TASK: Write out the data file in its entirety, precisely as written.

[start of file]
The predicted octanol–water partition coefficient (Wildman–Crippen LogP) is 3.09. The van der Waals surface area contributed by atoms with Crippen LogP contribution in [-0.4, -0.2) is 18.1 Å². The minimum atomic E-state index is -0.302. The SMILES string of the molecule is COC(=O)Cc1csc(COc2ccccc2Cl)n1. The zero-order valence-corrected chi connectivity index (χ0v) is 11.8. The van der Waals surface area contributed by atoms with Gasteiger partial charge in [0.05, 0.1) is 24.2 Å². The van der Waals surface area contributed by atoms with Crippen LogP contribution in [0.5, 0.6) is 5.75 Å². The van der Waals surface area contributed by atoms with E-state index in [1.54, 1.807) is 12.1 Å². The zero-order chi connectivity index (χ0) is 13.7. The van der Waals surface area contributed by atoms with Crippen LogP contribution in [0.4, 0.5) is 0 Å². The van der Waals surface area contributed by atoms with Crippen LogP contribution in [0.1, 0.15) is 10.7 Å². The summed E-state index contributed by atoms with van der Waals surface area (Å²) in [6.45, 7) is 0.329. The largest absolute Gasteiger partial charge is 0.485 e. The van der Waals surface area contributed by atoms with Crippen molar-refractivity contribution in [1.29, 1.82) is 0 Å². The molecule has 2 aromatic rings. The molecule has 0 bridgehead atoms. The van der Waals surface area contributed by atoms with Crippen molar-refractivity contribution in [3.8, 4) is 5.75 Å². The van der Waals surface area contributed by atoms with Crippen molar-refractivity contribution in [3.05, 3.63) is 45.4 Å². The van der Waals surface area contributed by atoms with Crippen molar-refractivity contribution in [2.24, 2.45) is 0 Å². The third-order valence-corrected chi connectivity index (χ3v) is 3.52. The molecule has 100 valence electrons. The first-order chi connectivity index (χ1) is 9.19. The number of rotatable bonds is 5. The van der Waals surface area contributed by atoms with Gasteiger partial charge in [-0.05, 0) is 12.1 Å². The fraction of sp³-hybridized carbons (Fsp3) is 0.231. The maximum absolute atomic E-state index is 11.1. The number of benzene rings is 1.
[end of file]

The predicted octanol–water partition coefficient (Wildman–Crippen LogP) is 3.09. The van der Waals surface area contributed by atoms with Crippen LogP contribution in [-0.4, -0.2) is 18.1 Å². The minimum atomic E-state index is -0.302. The SMILES string of the molecule is COC(=O)Cc1csc(COc2ccccc2Cl)n1. The zero-order valence-corrected chi connectivity index (χ0v) is 11.8. The van der Waals surface area contributed by atoms with Gasteiger partial charge in [0.05, 0.1) is 24.2 Å². The van der Waals surface area contributed by atoms with Crippen LogP contribution in [0.5, 0.6) is 5.75 Å². The van der Waals surface area contributed by atoms with E-state index in [1.54, 1.807) is 12.1 Å². The zero-order chi connectivity index (χ0) is 13.7. The van der Waals surface area contributed by atoms with Crippen LogP contribution in [0.4, 0.5) is 0 Å². The van der Waals surface area contributed by atoms with Crippen LogP contribution in [0.1, 0.15) is 10.7 Å². The summed E-state index contributed by atoms with van der Waals surface area (Å²) in [6.45, 7) is 0.329. The largest absolute Gasteiger partial charge is 0.485 e. The van der Waals surface area contributed by atoms with Crippen molar-refractivity contribution in [1.29, 1.82) is 0 Å². The molecule has 2 aromatic rings. The molecule has 0 bridgehead atoms. The van der Waals surface area contributed by atoms with Crippen molar-refractivity contribution in [3.8, 4) is 5.75 Å². The van der Waals surface area contributed by atoms with Crippen molar-refractivity contribution in [3.05, 3.63) is 45.4 Å². The van der Waals surface area contributed by atoms with Crippen molar-refractivity contribution in [2.24, 2.45) is 0 Å². The third-order valence-corrected chi connectivity index (χ3v) is 3.52. The molecule has 100 valence electrons. The first-order chi connectivity index (χ1) is 9.19. The number of rotatable bonds is 5. The van der Waals surface area contributed by atoms with Gasteiger partial charge in [-0.05, 0) is 12.1 Å². The fraction of sp³-hybridized carbons (Fsp3) is 0.231. The maximum absolute atomic E-state index is 11.1. The number of benzene rings is 1.